Conservation Ecology - Bachelor of Science in Conservation Ecology

Co-directors of the Program:

Professor, Charles Shuster, Department Head, Biology
Professor, Matthew Gompper, Department Head, Fish, Wildlife and Conservation Ecology

Professors Bailey, Boecklen, Boeing, Caldwell, Cowley, Desmond, Gompper, Hanley, Houde, James, Milligan, Roemer, Smith, Wright; Associate Professors Cain, Mabry; Assistant Professors Orr

New Mexico State University offers an interdisciplinary, undergraduate program in Conservation Ecology. The goal of this program is to train biologists for the current and future challenges that we face in the conservation and wise use of our Earth’s natural resources. An overriding principle of the program is to provide a solid foundation in basic science coupled with a practical approach towards sustainability and stewardship. The curriculum encompasses several disciplines and includes a wide variety of courses from the Biology; Fish, Wildlife and Conservation Ecology; Geography; and Range Science departments.

The educational experience will provide students with an overview of global biodiversity and an understanding of the ecological and evolutionary processes that have created and sustained it. Courses in population and community ecology coupled with population viability analysis and risk assessment will give students the necessary background to understand the theory and development of these fields as well as the tools to tackle real-world problems. Courses in basic genetics, evolution, and conservation genetics will expose students to the importance of conserving genetic variation in order to maintain adaptive potential within populations, thereby sustaining the evolutionary process. Students will also receive background on wildlife law and environmental policy, information vital for assisting governing bodies in making decisions regarding the protection and wise use of our natural resources. Skills obtained in the application of geographic information systems, molecular genetics, and professional communication can also be acquired through various electives. In sum, we seek to provide undergraduate students with an education that will allow them the opportunity to contribute to the conservation of all life on Earth.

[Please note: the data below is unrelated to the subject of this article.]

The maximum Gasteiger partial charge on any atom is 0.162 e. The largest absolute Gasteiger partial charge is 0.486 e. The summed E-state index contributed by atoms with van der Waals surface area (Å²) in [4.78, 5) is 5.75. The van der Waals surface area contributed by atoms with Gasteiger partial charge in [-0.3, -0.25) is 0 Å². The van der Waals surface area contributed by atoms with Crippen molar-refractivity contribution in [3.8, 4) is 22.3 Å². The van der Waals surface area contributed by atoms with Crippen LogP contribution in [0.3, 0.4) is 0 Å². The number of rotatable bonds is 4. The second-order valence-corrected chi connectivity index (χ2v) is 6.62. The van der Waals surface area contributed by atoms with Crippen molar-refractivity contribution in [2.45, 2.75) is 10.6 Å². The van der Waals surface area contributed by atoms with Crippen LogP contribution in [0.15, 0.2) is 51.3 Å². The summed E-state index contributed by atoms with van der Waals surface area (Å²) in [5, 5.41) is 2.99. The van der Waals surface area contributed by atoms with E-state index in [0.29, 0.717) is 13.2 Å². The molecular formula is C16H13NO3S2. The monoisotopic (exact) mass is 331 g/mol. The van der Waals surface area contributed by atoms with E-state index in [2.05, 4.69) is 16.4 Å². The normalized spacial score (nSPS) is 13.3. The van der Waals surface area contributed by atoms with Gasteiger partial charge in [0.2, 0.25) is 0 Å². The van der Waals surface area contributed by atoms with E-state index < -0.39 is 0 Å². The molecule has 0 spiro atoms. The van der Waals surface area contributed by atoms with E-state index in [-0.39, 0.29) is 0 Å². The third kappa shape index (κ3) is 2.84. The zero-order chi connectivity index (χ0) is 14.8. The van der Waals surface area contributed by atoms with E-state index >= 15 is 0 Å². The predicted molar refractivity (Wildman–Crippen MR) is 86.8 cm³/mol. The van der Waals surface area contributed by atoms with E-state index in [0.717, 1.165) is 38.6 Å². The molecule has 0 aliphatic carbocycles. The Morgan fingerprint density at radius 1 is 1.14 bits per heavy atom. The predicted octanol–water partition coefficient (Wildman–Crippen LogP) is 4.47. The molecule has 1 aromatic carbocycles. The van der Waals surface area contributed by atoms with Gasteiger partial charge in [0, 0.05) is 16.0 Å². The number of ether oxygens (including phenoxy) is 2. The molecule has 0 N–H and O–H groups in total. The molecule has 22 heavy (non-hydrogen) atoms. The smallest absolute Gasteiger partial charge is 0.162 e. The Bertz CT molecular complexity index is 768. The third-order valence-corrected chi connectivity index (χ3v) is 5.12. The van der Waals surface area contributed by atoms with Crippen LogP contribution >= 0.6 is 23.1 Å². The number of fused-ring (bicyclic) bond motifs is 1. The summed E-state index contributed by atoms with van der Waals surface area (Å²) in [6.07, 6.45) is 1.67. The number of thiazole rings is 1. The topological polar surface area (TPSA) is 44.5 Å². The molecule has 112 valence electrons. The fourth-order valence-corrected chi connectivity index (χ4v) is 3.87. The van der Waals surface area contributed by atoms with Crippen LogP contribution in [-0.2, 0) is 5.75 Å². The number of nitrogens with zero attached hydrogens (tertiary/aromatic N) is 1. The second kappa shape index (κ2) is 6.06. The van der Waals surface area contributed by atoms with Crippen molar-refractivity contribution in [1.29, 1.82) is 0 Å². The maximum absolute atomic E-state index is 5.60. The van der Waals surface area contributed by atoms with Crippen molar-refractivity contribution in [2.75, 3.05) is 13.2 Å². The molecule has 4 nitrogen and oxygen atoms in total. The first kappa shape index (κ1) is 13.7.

The requirements are listed below. In addition, each required course must be passed with a grade of C- or better.

Students must complete all University degree requirements, which include: General Education requirements, Viewing a Wider World requirements, and elective credits to total at least 120 credits with 48 credits in courses numbered 300 or above. Developmental coursework will not count towards the degree requirements and/or elective credits, but may be needed in order to take the necessary English and Mathematics coursework.

Prefix Title Credits
General Education
Area I: Communications
English Composition - Level 1 14
English Composition - Level 23
Professional and Technical Communication Honors (preferred)3
Oral Communication 13
Area II: Mathematics3-4
Applications of Calculus I 23
Calculus and Analytic Geometry II
Area III/IV: Laboratory Sciences and Social/Behavioral Sciences11
General Chemistry I Lecture and Laboratory for STEM Majors4
General Chemistry II Lecture and Laboratory for STEM Majors4
Choose one from the following (3 credits):
Survey of Economics3
Macroeconomic Principles3
Principles of Microeconomics 3
Area V: Humanities 13
Area VI: Creative and Fine Arts 13
General Education Elective
FWCE 1110GIntroduction to Natural Resources Management4
Viewing a Wider World3